The outcome data for a sample of 86 individuals that completed both tests are presented in Table 2 below.

Table 2. Observed pairwise counts for laboratory and field test measures arranged for the McNemar Chi-square test

Laboratory test (+) Cell a =23 cell b =12 [latex]p_{1.} = {(a+b)\over{N}}[/latex]

[latex]p_{1.} = 0.41[/latex]

Laboratory test (-) cell c = 19 cell d = 32 [latex]p_{2.} = {(c+d)\over{N}}[/latex]

[latex]p_{2.} = 0..59[/latex]

N=86 Field test (+) Field test (-) Row Probabilities

Once we organize the observed data according to the appropriate cell membership we can write the following SAS program to estimate the chi-square observed value

SAS Program to Compute the McNemar Chi-Square Statistic

DATA MCNKAP;

TITLE ‘MCNEMAR AND KAPPA STATISTICS’;

INPUT ROW COL OUTCOME;

DATALINES;

1 1 23

1 2 12

2 1 19

2 2 32

;

PROC SORT DATA=MCNKAP; BY ROW COL;

PROC FREQ;

TABLES ROW*COL /AGREE;

WEIGHT OUTCOME;

RUN;

Again, as in the previous applications of the 2 x 2 test, we can evaluate the chi-square observed score against the chi-square critical score of 3.84.  The chi-square critical  value is the expected chi-square statistic for a 2 x 2 table with a degrees of freedom (row-1) x  (column -1) = 1 and an alpha level or probability level of p < 0.05.

The McNemar Test is used to test the relationship between the matched pairs of data on the two variables in the 2 x 2 table.  That is we are interested in the proportion of responses in the cells related to the marginal variables (i.e. the row variable – the lab test with the column variable – the field test).  Specifically, the null hypothesis is testing the following comparison of proportions s that the row 1 probability  = the column 1 probability l. Which can also be written as: [latex]H_0 : p_{1.} =p_{.1}[/latex]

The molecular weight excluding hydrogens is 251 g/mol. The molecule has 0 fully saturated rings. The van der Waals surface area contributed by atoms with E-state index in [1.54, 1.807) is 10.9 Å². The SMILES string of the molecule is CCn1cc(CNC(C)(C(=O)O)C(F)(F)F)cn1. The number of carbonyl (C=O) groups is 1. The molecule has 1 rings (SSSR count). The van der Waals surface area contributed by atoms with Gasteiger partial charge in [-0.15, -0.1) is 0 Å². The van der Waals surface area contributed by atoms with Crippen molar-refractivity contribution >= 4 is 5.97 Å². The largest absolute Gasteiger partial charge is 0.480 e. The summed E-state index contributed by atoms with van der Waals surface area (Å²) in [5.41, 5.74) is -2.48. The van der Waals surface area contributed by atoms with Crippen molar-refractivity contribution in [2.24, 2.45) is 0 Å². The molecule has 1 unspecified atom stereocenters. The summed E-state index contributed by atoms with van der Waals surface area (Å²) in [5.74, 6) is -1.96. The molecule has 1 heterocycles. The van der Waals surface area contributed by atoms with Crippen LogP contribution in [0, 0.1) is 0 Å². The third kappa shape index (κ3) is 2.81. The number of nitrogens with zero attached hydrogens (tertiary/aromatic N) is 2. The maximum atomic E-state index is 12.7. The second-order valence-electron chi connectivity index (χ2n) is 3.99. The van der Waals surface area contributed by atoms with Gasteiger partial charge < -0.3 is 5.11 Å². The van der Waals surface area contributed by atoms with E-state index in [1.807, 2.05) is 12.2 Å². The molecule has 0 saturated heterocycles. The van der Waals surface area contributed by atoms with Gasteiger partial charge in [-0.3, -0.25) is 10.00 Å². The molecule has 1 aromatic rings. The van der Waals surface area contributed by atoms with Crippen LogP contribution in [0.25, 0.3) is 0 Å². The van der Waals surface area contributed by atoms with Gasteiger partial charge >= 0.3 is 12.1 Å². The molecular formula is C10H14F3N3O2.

The results of the SAS computation of the McNemar Chi-Square are shown in the table below.

McNemar Chi-square test for pairwise counts of laboratory and field test measures

McNemar’s Test
Statistic (S) 1.5806
DF 1
Pr > S 0.2087

Since the chi-square observed value in this sample computation is 1.59 with a probability of 0.21 then we accept the null hypothesis of no difference between the field test and the laboratory test.

The Stepwise formula to compute the McNemar Chi-Square statistic is shown here:

1. [latex]z_{1}={(n_{12} - n_{21})\over{\sqrt(n_{12} + n_{21})}}[/latex] where: [latex]n_{12} = \textit{cell b as in } row_{1}, column_{2}[/latex]
and [latex]n_{21} = \textit{cell c as in } row_{2}, column_{1}[/latex] 
2. [latex]z_{1}={(12- 19)\over{\sqrt(12 + 19)}}[/latex] 3. [latex]z_{1}={(-7)\over{\sqrt(31)}}[/latex] 4. [latex]z_{1}= -1.26[/latex]

To calculate the McNemar chi-square statistic from a z-score, simply square the z-score.

The McNema Statistic can be shown as a  Z score =-1.26 or as a [latex]{\chi}^2 = 1.58[/latex]

If the McNemar estimate is presented as a Z score then we compare the value against -1.96 to +1.96, as the region of accepting the null hypothesis. Likewise, if the McNemar estimate is presented as a [latex]{\chi^2}[/latex] then we compare the value against 3.84, where [latex]{\chi^2}[/latex] scores < 3.84 are included in the region of accepting the null hypothesis (area under the normal curve) shown below.


NOTE: A webulator to calculate the McNemar and Kappa Statistics is presented in the chapter after next, and is currently available at: https://health.ahs.upei.ca/webulators/test_mcnKap.php

[1] This section is based on the following published work: Montelpare, W.J., and McPherson M., (2000) Client-side processing on the InterNet: Computing the McNemar test of symmetry and the kappa statistic for paired response data. The International Electronic Journal for Health Education, 3(3): 253-271.

License

Icon for the Creative Commons Attribution-NonCommercial-NoDerivatives 4.0 International License

Applied Statistics in Healthcare Research by William J. Montelpare, Ph.D., Emily Read, Ph.D., Teri McComber, Alyson Mahar, Ph.D., and Krista Ritchie, Ph.D. is licensed under a Creative Commons Attribution-NonCommercial-NoDerivatives 4.0 International License, except where otherwise noted.

Share This Book